A grandmother leading the fight to have street lights switched back on has taken her campaign to the top.
Fed up with responses from Kent County Council over its decision to implement the Safe and Sensible lighting initiative, Tina Brooker has written to David Cameron, as well as Ed Miliband and UKIP’s Nigel Farage.
The 51-year-old has also contacted Kent Police Chief Constable Alan Pughsley about her concerns and is due to meet Gravesham MP Adam Holloway at her home in The Warren, Gravesend, tomorrow (Friday).
The legal secretary has yet to hear back from any of the party leaders or Mr Pughsley, but has warned she will not be ignored.
She said: “The more I have got into this, the angrier I have got. It started with just my street but now I want to help everyone who wants their street lights back on.
“The responses I get from KCC are the same. They are being high-handed and arrogant and have put us under the threat of increased crime and accidents.”
KCC introduced the initiative in April with about 70,000 lights switched off between midnight and 6.30am.
In response to concerns from residents in Gravesham and Dartford, the Messenger has called for a U-turn with the Let There Be Light campaign, as the saving represents roughly 0.05% of the council’s budget.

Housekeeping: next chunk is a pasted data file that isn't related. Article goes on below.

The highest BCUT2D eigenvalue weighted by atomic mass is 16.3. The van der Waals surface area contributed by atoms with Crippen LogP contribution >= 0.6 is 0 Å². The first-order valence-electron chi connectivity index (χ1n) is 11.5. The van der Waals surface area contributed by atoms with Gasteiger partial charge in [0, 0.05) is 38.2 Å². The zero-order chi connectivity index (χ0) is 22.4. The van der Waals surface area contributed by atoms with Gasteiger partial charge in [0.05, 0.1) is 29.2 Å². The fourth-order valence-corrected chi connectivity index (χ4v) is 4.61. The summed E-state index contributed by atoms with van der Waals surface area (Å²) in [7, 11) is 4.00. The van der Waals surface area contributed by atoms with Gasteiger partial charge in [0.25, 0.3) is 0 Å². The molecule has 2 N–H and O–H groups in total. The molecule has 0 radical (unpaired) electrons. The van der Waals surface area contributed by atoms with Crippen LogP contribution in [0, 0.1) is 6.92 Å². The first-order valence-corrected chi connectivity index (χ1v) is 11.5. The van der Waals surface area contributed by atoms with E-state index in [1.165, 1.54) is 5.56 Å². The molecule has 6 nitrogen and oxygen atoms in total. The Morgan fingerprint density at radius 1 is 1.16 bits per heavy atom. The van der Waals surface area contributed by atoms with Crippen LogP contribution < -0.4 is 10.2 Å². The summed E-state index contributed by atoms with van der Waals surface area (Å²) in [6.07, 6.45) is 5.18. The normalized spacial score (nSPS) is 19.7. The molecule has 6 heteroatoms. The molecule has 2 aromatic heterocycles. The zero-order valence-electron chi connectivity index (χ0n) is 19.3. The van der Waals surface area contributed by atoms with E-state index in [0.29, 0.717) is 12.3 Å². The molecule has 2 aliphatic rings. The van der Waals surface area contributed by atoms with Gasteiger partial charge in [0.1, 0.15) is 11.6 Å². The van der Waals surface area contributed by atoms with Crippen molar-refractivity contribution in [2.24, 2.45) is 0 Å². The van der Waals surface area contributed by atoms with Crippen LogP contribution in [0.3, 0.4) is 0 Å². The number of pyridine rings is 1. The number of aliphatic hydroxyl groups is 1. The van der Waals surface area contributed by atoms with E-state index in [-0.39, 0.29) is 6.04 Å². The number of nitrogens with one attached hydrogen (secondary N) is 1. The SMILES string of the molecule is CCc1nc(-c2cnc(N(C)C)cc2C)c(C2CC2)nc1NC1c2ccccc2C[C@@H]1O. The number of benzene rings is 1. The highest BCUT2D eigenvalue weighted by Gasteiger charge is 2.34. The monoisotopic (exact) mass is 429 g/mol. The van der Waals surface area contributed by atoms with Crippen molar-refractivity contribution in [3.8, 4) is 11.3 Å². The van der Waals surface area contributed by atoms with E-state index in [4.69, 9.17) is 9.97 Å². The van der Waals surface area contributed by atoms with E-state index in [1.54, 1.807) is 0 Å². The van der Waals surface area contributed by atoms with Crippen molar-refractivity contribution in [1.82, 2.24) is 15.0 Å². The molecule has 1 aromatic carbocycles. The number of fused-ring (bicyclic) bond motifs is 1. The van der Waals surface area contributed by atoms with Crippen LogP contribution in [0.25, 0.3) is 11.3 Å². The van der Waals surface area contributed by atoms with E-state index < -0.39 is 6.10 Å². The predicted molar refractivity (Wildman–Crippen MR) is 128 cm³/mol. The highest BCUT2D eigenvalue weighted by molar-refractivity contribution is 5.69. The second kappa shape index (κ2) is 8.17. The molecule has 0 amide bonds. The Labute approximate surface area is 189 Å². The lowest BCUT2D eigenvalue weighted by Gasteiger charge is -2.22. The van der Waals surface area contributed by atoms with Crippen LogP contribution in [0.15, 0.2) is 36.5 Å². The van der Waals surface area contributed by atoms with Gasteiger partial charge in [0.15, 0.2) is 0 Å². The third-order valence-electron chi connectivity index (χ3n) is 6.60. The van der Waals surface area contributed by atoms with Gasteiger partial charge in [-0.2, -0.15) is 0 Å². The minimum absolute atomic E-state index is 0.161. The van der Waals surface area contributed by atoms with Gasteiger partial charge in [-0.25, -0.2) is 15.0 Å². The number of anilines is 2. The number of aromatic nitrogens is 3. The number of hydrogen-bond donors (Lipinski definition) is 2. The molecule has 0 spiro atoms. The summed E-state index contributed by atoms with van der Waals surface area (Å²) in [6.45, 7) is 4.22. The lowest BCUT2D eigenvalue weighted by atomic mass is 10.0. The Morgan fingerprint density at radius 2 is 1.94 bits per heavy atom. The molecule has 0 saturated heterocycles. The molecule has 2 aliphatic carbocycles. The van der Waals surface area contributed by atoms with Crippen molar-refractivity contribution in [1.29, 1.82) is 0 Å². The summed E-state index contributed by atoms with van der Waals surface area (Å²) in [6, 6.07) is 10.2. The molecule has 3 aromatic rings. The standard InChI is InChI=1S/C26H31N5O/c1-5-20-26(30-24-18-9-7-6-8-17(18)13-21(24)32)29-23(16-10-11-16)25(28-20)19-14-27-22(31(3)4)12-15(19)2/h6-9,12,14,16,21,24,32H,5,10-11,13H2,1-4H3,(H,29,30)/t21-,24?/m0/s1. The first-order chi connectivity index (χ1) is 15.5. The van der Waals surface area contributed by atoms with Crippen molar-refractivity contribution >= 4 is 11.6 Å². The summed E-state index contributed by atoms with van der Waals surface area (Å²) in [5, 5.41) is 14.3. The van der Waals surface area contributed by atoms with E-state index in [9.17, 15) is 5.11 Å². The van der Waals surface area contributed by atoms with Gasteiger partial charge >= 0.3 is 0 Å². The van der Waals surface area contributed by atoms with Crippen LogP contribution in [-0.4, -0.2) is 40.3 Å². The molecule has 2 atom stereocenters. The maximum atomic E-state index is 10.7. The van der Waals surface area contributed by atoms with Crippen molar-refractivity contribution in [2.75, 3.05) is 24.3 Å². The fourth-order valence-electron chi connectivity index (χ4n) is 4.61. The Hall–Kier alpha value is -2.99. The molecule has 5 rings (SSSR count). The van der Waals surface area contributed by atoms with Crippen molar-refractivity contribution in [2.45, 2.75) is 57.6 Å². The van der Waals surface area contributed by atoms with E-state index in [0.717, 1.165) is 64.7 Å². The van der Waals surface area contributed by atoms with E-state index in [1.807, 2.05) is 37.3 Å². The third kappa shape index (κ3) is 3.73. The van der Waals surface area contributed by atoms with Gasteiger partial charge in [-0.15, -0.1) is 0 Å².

Since starting her campaign, which includes an online petition on Gravesham Borough Council’s website, Miss Brooker has researched the scheme and its implications with regards to crime and safety.
Residents in Swanley have raised their concerns with Sevenoaks MP Michael Fallon, while people in Swanscombe saw streets plunged into darkness when lights were switched off by mistake.
On its website, KCC states it continues to work with police and that decisions will be reviewed and lights possibly turned back on if there is a negative effect on crime levels or road safety that can be attributed to the absence of street lighting.
The councillor responsible for switching off street lights across the county still enjoys light throughout the night.
Streetlights outside Cllr Bryan Sweetland’s house in Downs Road, Istead Rise, are not affected by the plans.
Cllr Sweetland said he would be happy to have lights in his road switched off, as it would save the council money and cut emissions.
He said: “I thought they would have been off by now.”
He said the decision to switch off the lights was not taken lightly by the council and KCC had made it clear that safety was of “paramount importance”.
He said: “It’s clear a few residents feel it’s neither safe nor sensible.
“In these cases, if it’s clear safety is a real issue, I think Kent Highways should review the situation again.”
Cllr John Burden and Cllr David Turner also live along Downs Road.
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